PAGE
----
My distributed apps frequently employ JMX mbeans to do hardware device control - where they are hosted in the J2EE app server. By being hosted in the app server they can readily provide service interactions to my EJBs and also avail themselves of all the various standard J2EE capabilities. Again, ASP.NET has no provision for hosting such open-ended components - one would have to run them in a separate, dedicated server process (that one rolls oneself) where communication with other ASP.NET-hosted components would all be inter-process in character. Oh yeah - JMX mbeans make it easy to add management interfaces to applications hosted in J2EE - which is of course their intended purpose. There is nothing comparable to the JMX mbean for ASP.NET. The beans I write for J2EE are split about 50-50 between EJBs and JMX mbeans. The JMX mbean is a very useful adjunct to EJB.

In my last significant project I used a rather nice distributed cache solution that is available for my J2EE app server. It likewise supports XA. This cache turned out to be an ideal solution to a issue that this project had to address. My future projects will be leaning more and more on making use of a distributed cache. The advent of 64-bit computing and JVMs that run in 64-bit mode is going to open the door to doing some radically new things with distributed caching. There is nothing out of the box to do something comparable with ASP.NET.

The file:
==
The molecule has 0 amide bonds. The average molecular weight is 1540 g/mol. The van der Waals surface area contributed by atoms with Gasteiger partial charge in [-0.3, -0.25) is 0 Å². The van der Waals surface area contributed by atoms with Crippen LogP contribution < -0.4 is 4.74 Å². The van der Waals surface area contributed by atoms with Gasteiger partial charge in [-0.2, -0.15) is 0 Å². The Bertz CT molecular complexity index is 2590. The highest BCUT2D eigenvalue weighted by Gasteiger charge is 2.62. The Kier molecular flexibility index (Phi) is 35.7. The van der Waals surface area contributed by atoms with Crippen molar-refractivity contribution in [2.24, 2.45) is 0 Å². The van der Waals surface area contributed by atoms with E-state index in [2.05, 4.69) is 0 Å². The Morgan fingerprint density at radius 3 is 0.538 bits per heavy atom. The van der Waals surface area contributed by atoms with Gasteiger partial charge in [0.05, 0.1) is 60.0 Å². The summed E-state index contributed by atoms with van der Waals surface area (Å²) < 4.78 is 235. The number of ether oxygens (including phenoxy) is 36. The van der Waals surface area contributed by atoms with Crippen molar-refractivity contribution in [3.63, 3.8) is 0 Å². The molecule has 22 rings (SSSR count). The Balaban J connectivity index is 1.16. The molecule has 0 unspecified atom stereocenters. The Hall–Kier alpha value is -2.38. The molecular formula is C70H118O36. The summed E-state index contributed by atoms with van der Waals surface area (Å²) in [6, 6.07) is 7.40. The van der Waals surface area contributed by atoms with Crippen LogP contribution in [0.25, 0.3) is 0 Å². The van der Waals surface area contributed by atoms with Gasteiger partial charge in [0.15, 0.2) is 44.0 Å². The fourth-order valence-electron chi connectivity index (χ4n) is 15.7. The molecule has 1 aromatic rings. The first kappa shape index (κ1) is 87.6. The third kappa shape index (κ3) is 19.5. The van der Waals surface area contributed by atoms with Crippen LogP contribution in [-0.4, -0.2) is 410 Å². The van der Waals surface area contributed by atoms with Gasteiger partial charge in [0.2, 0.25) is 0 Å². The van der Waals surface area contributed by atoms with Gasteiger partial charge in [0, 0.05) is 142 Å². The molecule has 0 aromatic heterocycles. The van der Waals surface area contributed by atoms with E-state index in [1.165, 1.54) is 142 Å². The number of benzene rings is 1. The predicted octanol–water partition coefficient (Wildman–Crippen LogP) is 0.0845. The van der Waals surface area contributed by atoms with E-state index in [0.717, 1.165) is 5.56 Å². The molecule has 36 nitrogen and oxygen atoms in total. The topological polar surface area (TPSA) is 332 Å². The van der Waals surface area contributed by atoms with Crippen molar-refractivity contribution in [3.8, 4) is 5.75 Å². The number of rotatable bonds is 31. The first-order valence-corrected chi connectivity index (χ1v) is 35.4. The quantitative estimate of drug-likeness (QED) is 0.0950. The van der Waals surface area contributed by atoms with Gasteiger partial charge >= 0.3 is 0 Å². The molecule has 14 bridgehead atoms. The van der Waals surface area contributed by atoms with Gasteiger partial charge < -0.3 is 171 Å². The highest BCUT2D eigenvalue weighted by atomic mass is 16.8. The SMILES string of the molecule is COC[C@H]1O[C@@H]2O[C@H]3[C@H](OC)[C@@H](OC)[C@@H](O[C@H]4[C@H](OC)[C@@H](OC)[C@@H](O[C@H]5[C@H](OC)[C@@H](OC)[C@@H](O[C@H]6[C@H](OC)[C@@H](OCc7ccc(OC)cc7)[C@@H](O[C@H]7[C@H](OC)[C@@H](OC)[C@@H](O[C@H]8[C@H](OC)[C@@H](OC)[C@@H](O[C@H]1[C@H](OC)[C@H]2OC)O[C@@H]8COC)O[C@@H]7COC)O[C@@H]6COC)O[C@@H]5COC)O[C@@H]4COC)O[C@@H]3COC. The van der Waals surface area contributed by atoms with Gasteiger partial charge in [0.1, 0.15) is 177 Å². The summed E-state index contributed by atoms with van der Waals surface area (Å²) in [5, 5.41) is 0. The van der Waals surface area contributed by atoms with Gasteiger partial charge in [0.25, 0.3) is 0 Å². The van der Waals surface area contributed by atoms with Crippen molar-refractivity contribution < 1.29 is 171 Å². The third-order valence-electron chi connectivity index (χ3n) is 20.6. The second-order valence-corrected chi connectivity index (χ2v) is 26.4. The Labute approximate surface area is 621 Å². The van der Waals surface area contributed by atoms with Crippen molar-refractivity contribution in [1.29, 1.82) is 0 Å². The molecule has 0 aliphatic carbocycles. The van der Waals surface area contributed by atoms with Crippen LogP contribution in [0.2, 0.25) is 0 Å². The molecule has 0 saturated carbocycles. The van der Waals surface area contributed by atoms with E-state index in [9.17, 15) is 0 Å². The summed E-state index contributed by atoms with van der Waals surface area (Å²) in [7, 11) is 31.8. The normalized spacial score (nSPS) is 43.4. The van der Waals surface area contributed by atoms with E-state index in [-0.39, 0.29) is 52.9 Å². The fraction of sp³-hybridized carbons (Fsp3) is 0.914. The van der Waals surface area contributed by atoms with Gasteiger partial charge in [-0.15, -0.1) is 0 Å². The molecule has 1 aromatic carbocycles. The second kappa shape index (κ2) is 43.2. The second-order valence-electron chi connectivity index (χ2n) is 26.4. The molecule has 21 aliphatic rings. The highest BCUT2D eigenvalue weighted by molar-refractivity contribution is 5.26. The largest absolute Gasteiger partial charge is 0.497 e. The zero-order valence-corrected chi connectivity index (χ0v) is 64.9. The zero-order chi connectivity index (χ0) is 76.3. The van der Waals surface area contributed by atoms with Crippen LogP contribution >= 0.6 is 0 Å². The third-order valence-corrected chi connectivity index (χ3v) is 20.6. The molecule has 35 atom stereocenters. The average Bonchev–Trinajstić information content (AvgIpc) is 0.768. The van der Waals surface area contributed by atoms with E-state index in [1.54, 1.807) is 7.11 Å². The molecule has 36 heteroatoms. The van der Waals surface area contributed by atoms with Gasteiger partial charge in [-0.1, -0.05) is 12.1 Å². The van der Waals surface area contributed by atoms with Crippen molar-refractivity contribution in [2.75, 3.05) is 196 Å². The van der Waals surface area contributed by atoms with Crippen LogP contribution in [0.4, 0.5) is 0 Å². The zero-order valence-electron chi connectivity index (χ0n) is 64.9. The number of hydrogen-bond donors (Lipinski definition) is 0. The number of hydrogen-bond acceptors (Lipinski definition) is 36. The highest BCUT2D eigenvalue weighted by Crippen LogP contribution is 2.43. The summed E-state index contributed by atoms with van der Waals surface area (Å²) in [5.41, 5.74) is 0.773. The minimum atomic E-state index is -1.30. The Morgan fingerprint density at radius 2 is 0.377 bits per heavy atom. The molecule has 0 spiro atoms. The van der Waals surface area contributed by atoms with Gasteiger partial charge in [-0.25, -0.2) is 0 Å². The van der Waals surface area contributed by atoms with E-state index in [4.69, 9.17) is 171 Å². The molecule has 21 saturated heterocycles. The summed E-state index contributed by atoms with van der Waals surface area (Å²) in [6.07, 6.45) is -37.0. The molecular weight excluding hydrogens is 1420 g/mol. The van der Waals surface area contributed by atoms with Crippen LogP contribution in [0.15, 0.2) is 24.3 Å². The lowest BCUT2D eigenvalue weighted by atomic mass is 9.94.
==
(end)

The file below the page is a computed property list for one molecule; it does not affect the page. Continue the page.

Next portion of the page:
In the future we'll also be looking to adopt a BPM engine - there are scads of them to choose from that can be dropped into a J2EE app server.

My problem domain is such that I don't have to worry so much with scaling of the middle-tier, but I do have to support high availability. Hence for production my J2EE app server is indeed running in a cluster. All my applications that are deployed are designed to run in a cluster configuration (hence the value of such things as a distributed cache). My J2EE app server makes building cluster-capable applications a simple matter. Even my device control JMX mbeans support high availability where they are automatically managed to run as a singleton in the cluster. With ASP.NET one has to resort to the Windows OS to provide some capabilities to enable running web services and such in a cluster. (In contrast, my Java-facilitated clustering capabilities work regardless of whether I'm using Windows or Linux/Unix for the operating system.) There is no .NET distributed cache service per se - one can buy third party products for this, but be careful to nail down the matter of whether such a product can support XA under COM+ MTS - otherwise, what's the point?